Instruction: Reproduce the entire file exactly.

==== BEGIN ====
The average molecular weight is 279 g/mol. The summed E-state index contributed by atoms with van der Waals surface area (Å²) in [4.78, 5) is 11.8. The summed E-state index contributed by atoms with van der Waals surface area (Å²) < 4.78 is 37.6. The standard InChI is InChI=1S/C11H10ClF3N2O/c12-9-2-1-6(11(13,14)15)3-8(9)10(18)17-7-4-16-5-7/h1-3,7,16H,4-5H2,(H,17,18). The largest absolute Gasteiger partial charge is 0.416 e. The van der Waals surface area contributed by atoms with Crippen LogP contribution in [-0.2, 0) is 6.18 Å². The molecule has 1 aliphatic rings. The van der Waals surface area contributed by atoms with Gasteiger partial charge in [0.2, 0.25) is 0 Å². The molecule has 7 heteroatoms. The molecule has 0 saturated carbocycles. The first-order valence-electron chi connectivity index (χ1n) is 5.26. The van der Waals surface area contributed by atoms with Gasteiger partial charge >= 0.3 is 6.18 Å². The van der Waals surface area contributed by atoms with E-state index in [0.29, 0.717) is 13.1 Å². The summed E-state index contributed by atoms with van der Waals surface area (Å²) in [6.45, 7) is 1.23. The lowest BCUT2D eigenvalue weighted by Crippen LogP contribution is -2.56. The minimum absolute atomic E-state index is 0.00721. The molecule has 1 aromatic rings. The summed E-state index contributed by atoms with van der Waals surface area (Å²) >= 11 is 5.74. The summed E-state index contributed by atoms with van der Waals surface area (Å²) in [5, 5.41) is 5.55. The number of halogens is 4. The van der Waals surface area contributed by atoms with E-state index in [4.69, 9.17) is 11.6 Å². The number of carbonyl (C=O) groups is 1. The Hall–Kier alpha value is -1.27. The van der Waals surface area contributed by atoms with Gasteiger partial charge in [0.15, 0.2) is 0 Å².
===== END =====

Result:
The average molecular weight is 279 g/mol. The summed E-state index contributed by atoms with van der Waals surface area (Å²) in [4.78, 5) is 11.8. The summed E-state index contributed by atoms with van der Waals surface area (Å²) < 4.78 is 37.6. The standard InChI is InChI=1S/C11H10ClF3N2O/c12-9-2-1-6(11(13,14)15)3-8(9)10(18)17-7-4-16-5-7/h1-3,7,16H,4-5H2,(H,17,18). The largest absolute Gasteiger partial charge is 0.416 e. The van der Waals surface area contributed by atoms with Crippen LogP contribution in [-0.2, 0) is 6.18 Å². The molecule has 1 aliphatic rings. The van der Waals surface area contributed by atoms with Gasteiger partial charge in [0.2, 0.25) is 0 Å². The molecule has 7 heteroatoms. The molecule has 0 saturated carbocycles. The first-order valence-electron chi connectivity index (χ1n) is 5.26. The van der Waals surface area contributed by atoms with Gasteiger partial charge >= 0.3 is 6.18 Å². The van der Waals surface area contributed by atoms with E-state index in [0.29, 0.717) is 13.1 Å². The summed E-state index contributed by atoms with van der Waals surface area (Å²) in [6.45, 7) is 1.23. The lowest BCUT2D eigenvalue weighted by Crippen LogP contribution is -2.56. The minimum absolute atomic E-state index is 0.00721. The molecule has 1 aromatic rings. The summed E-state index contributed by atoms with van der Waals surface area (Å²) >= 11 is 5.74. The summed E-state index contributed by atoms with van der Waals surface area (Å²) in [5, 5.41) is 5.55. The number of halogens is 4. The van der Waals surface area contributed by atoms with E-state index in [4.69, 9.17) is 11.6 Å². The number of carbonyl (C=O) groups is 1. The Hall–Kier alpha value is -1.27. The van der Waals surface area contributed by atoms with Gasteiger partial charge in [0.15, 0.2) is 0 Å².